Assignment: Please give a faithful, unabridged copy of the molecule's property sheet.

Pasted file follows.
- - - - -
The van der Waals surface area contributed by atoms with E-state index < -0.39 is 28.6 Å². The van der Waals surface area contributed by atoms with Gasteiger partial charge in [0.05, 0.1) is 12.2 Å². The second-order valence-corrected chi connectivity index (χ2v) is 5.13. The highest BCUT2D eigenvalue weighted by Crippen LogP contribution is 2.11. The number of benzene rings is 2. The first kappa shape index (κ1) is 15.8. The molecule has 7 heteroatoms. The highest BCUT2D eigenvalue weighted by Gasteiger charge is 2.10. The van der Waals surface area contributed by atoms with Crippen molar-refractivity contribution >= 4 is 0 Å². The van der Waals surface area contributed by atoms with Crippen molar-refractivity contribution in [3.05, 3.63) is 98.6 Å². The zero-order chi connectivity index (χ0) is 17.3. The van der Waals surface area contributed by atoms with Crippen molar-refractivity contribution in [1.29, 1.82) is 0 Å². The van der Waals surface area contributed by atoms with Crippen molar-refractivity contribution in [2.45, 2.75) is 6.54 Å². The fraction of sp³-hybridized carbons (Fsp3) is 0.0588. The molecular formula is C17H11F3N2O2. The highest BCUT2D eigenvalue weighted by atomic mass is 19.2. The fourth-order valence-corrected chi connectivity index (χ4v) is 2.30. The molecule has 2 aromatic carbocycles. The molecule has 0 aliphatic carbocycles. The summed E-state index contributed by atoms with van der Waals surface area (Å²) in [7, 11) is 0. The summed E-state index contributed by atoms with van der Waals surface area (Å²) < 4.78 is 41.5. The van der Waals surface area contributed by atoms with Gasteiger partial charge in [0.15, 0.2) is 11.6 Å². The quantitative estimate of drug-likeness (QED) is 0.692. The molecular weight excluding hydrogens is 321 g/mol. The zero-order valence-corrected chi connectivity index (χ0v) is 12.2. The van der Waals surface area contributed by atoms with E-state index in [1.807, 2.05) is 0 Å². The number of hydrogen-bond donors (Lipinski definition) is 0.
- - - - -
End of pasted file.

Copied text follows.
The van der Waals surface area contributed by atoms with E-state index < -0.39 is 28.6 Å². The van der Waals surface area contributed by atoms with Gasteiger partial charge in [0.05, 0.1) is 12.2 Å². The second-order valence-corrected chi connectivity index (χ2v) is 5.13. The highest BCUT2D eigenvalue weighted by Crippen LogP contribution is 2.11. The number of benzene rings is 2. The first kappa shape index (κ1) is 15.8. The molecule has 7 heteroatoms. The highest BCUT2D eigenvalue weighted by Gasteiger charge is 2.10. The van der Waals surface area contributed by atoms with Crippen molar-refractivity contribution >= 4 is 0 Å². The van der Waals surface area contributed by atoms with Crippen molar-refractivity contribution in [3.05, 3.63) is 98.6 Å². The zero-order chi connectivity index (χ0) is 17.3. The van der Waals surface area contributed by atoms with Crippen molar-refractivity contribution in [1.29, 1.82) is 0 Å². The van der Waals surface area contributed by atoms with Crippen molar-refractivity contribution in [2.45, 2.75) is 6.54 Å². The fraction of sp³-hybridized carbons (Fsp3) is 0.0588. The molecular formula is C17H11F3N2O2. The highest BCUT2D eigenvalue weighted by atomic mass is 19.2. The fourth-order valence-corrected chi connectivity index (χ4v) is 2.30. The molecule has 2 aromatic carbocycles. The molecule has 0 aliphatic carbocycles. The summed E-state index contributed by atoms with van der Waals surface area (Å²) in [7, 11) is 0. The summed E-state index contributed by atoms with van der Waals surface area (Å²) < 4.78 is 41.5. The van der Waals surface area contributed by atoms with Gasteiger partial charge in [0.15, 0.2) is 11.6 Å². The quantitative estimate of drug-likeness (QED) is 0.692. The molecular weight excluding hydrogens is 321 g/mol. The zero-order valence-corrected chi connectivity index (χ0v) is 12.2. The van der Waals surface area contributed by atoms with E-state index in [1.807, 2.05) is 0 Å². The number of hydrogen-bond donors (Lipinski definition) is 0.